Good Shepherd Episcopal Church and the adjacent Good Shepherd Parochial School are essentially all that remain of the historic Pennick community, a settlement of the descendants of freed slaves. Like Needwood Church and School, also located in Glynn County, they represent a rare church/school complex in relatively original condition. I’m hopeful they’ll both be placed on the National Register of Historic Places in the near future.
The school was founded by Deaconess Anna Ellison Butler Alexander (1865-1947), who took very seriously the education of her community and became the first black deaconess in the Episcopal Church in 1907. In 1999, she was named a Saint of Georgia, with a feast day of 24 September.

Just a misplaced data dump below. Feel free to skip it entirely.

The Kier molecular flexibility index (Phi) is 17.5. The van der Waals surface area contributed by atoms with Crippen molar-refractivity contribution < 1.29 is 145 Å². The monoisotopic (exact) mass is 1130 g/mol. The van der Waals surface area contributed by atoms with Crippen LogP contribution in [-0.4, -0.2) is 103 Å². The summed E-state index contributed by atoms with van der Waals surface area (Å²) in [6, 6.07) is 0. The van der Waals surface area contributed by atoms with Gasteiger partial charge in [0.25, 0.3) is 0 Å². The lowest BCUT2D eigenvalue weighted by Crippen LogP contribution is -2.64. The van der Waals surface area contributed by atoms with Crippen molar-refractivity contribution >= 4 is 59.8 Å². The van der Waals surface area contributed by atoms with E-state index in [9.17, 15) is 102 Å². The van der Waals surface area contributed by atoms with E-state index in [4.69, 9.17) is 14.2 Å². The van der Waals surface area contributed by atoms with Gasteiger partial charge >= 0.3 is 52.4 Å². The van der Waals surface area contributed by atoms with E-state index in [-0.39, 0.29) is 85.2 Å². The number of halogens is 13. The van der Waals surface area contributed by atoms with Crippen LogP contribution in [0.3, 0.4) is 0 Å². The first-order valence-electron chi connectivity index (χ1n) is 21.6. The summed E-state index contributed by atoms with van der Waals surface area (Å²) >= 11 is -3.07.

Deaconess Alexander’s life was forever interwoven with her faith. She lived in this apartment (above right) and is buried in front of the school house. Follow this link to see a video tribute to the deaconess by people who knew her personally. It’s quite interesting.
I recently acquired this postcard, mailed by Deaconess Alexander from the Fort Valley High & Industrial School (forerunner to Fort Valley State College) to Dean Richard of the Bishop Tuttle House in Raleigh, North Carolina, in 1931.